Facebook (NASDAQ:FB) doesn't have any more room to squeeze more advertisements into its news feed without negatively affecting its user engagement. It hit that sticking point over three years ago, but it hasn't stopped the company from growing its ad revenue.

The social media company has been able to overcome the challenge by growing active advertisers and improving its targeting and measurement capabilities. In turn, users see more relevant ads, and they're more likely to click on them. More clicks equals more ad revenue.

Case in point: Facebook saw the median number of daily ad clicks per user in the U.S. climb from 17 to 19 over the last six months, according to data from its Audience Insights tool. The company saw similar results around the world.

Meanwhile, total ad impressions fell about 5% year over year, according to data from Merkle. But with higher click through rates on its ads, the research group says Facebook saw a 15% increase in ad spend.

These data show Facebook holds a considerable competitive advantage over its competitors as marketers shift their ad budgets to digital.

Facebook CEO Mark Zuckerberg holding a microphone at a presentation.

Image source: Facebook.

Seasonal demand brings out Facebook's strengths

The fourth quarter is seasonally strong for digital advertising companies. Consumers are doing their holiday shopping and advertisements produce strong returns as a result.

But investors might think that with Facebook's maturity in the market, strong advertiser demand, and a growing number of digital advertising options like Snap's (NYSE:SNAP) Snapchat or Pinterest (NYSE:PINS), the massive social network will have trouble attracting additional ad spend. That's especially true as Facebook's flagship platform faces several challenges growing engagement and time spent among its users.

But Facebook's broad audience and depth of user data enables it to serve as the best option for millions of advertisers trying to reach their target customers. Facebook says 2.8 billion people use at least one of its four main apps at least once a month. 2.45 billion of those users are on Facebook. And those users spend a lot of time on its apps. On top of that, websites and developers using Facebook's tools also feed information into Facebook's databases.

Facebook's ability to help advertisers find their target customers is seen in the average number of clicks per user increasing over the last six months. That strength is only amplified in the fourth quarter, when more and more advertisers are competing for limited ad inventory. In those cases, advanced targeting becomes essential in order to achieve strong returns on ad spend for marketers.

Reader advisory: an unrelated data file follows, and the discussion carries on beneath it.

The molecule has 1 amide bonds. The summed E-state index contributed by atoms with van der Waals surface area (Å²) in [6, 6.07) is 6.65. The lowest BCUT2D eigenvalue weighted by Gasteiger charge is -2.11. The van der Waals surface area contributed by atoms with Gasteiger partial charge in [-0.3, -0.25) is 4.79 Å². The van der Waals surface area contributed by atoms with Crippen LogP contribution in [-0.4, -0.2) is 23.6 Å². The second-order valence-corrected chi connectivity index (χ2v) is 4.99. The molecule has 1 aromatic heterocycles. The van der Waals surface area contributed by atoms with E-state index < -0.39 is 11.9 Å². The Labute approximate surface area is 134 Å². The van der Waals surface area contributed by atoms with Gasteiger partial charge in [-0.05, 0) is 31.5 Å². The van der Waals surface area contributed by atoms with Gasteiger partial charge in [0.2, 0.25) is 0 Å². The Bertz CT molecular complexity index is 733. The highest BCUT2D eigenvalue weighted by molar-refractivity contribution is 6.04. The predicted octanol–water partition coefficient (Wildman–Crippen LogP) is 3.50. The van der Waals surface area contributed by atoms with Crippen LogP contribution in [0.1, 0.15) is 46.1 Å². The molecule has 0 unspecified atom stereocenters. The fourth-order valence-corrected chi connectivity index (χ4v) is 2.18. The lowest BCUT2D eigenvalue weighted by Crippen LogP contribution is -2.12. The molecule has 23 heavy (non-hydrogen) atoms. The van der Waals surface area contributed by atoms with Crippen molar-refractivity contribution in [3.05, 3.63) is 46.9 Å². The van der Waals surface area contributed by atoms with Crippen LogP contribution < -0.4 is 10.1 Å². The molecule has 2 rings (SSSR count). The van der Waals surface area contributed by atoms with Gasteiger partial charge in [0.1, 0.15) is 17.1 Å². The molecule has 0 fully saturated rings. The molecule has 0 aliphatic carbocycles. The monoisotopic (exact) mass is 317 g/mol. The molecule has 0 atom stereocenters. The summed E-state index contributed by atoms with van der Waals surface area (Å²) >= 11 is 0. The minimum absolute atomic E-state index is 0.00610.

Grabbing share of the digital advertising market

Despite its position as a leading platform for social advertising, Facebook is managing to keep up with the competition.

Merkle's data shows a 21% increase in overall social media advertising spend in the fourth quarter. While that's ahead of Facebook's 15% increase in ad spend during the period, when you add in Instagram's growth, Facebook is actually maintaining market share.

Ad spend on Instagram grew 38% year over year in the fourth quarter, according to Merkle, accounting for 27% of total ad spend across Facebook's apps. When you combine the two platforms, Facebook saw overall growth of 21% -- in line with the rest of the industry.

While some platforms like Snapchat or Pinterest may be seeing faster growth, they're building on a significantly smaller base. Facebook's ad revenue totaled $16.6 billion in the fourth quarter of 2018. Snap and Pinterest generated just $390 million and $273 million during the same period, respectively. Facebook's ability to keep growing, attracting new advertisers and their budgets, means its holding back those smaller companies from seeing a lot of growth.

Meanwhile, overall digital display advertising grew just 8% year over year and paid search grew 16%, according to Merkle. In other words, Facebook continues to grow its share of the digital advertising market despite consistent worries that its dominance in the market is deteriorating.

Even as competitors vie to take market share from Facebook, the company's broad user base and deep trove of user data enable it to win a greater share of marketers' budgets. That's a competitive advantage that becomes even more effective during seasons of high demand, when precise targeting becomes even more valuable in a crowded marketplace for digital ads.